Relating and wondering: 2020 NZCYA Young Adult Fiction finalistsJune 25th, 2020 By Anne Dickson
The very best books for me do two things.
They talk about a life I can relate to. A place I have been, a feeling, something I have heard or that is part of my family’s history.
They make me wonder. What was it like? What would I have done? What happened next? What was the real story that inspired the book? Did it actually happen? Sometimes the answers come easily, but more often they lead me down the rabbit hole of more reading and even more questions.
Essentially, these books reflect my life and open windows to others'.
Both these things happened for me reading this year’s Young Adult Fiction Award finalists in the New Zealand Book Awards for Children and Young Adults. These books raise important issues, making a great place to start to keep our teenagers reading as discussed in one of our Create reader’s blog posts earlier this year.
This blog post is the second in a series reviewing books on the NZCYA shortlist in the run-up to the announcement of the award winners in August.
Not only does Wynter’s Thief by Sherryl Jordan romp along with details of medieval life, but it's also a page-turning adventure. The two protagonists struggle, not just to survive but to flourish. Wynter and Fox are likeable well-drawn characters. They are both challenged by the labels society has given them, although Fox, especially, is also prone to stereotyping people, which gives the story a real depth for discussion.
I enjoyed the ‘old’ language peppered through the story, which is one of the subjects explored in the teacher notes (pdf, 561 KB). Some of these words, such as ‘overmoor’, have helped me answer trivia questions recently (it means the day after tomorrow) and phrases such as ‘unwilling as a pig into a pork pie’ had me laughing out loud.
Dystopian fiction is a popular genre with young adults, which has taken on a new relevance as we live through the COVID-19 pandemic. ‘Them versus us’ debates in society from the past and today make stories like Ursa by Tina Shaw and the possibilities in them more real than ever before. In the city of Ursa, the people are increasingly divided into the ruling class (Travesters) and the subjugated (the Cerels).
This is wondering of a different kind. The limitations of a class society for Leho and his family, the politics and power of the ruling class, and the rumblings of the protest movement amongst the Cerels replicate issues often seen in our world today.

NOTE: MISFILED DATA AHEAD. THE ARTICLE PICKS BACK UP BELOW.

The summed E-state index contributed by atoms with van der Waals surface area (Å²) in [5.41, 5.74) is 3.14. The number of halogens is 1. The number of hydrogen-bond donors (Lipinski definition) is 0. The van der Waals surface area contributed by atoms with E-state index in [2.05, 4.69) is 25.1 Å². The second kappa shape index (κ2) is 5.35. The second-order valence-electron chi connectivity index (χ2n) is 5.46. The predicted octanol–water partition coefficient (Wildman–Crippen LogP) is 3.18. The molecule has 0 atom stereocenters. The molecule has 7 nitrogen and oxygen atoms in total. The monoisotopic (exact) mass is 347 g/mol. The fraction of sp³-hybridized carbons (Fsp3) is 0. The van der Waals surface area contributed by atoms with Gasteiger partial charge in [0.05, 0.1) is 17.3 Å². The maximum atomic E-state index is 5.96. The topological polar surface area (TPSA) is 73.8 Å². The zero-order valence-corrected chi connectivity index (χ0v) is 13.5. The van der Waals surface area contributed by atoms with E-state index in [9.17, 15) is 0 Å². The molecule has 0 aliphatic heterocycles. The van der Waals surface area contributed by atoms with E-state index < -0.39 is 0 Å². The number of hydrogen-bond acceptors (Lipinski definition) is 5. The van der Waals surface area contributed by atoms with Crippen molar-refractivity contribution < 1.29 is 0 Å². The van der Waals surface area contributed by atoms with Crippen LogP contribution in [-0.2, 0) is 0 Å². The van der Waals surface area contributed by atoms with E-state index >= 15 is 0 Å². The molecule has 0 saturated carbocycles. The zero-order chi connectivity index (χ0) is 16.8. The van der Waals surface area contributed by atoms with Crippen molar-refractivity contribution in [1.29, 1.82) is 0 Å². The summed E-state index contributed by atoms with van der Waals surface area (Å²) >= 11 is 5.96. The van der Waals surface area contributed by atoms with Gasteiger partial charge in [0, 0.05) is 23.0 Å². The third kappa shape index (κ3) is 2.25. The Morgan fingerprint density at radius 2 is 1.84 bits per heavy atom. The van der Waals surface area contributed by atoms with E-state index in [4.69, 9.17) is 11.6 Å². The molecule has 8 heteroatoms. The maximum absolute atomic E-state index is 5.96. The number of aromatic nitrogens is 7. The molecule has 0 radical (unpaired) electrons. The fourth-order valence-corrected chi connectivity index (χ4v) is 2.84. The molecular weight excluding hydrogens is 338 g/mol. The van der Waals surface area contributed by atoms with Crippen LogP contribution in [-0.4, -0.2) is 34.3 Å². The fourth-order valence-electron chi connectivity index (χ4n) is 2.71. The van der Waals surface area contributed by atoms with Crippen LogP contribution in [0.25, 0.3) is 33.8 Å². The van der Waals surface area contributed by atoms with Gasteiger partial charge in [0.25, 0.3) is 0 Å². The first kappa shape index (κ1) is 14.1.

Afakasi Women by Lani Wendt Young is another book that challenges the stereotypes that put groups of people into boxes rather than considering them as individuals. Each of the short stories on their own packs a punch, but collectively they are a knockout. The stories are short, easily readable, and the authentic voices of the Pasifika girls and women are all the more powerful for it. I am not ashamed to say some tears were shed while reading, as the book addresses themes of racism, sexism, and violence.
I have heard Lani Wendt Young speak passionately about the voice of Pasifika and how it was missing from so much of our literature. This book shows how important that voice is. You can find other fiction (for all ages) with a Sāmoan focus from the National Library Schools Lending Collection and digital resources about Samoa in our recent Sāmoan Language Week blog post. Secondary and composite schools are also able to borrow from our Wellington, New Zealand and Pacific Collection (look for books with this collection name in the 'Available at' field).
The History Speech
Being of an age where I was just a little younger than Callum in the late 1960s, and growing up in rural New Zealand, I can definitely verify that the voice of the characters in The History Speech by Mark Sweet is 'spot on' (I can almost hear some of the phrases coming out of my mother’s mouth).
This slice of life from a small town was definitely something I could relate to and is an example of a novel that could be read by teens and adults to start a discussion about the differences in society between 1960 and today. To give some context, you could visit DigitalNZ and explore entertainment in the sixties or Mataura, a small Southland town with the freezing works at its centre.
Small-town New Zealand is incredibly easy to outgrow, and even more so for 6ft 7in (2m) Ricky, the main character in Aspiring by Damien Wilkins. This multilayered book plays with the concepts of standing up and standing out, goal setting, and learning and growing through Ricky’s own experience and that of others. Throw a vivid imagination but a lack of confidence into the mix, and you have something that many readers will relate to.
The sometimes scattered ups and downs of everyday life vividly come alive in the hands of this accomplished author. Like many books, the author and publisher offer teacher notes (pdf, 1MB), which explore everything from the narrative style and characterisation, to the impact of tourism on small towns, and human libraries.
Read, display, talk
Read, display and talk about these books with your students and colleagues.
What books engage them? You may be surprised.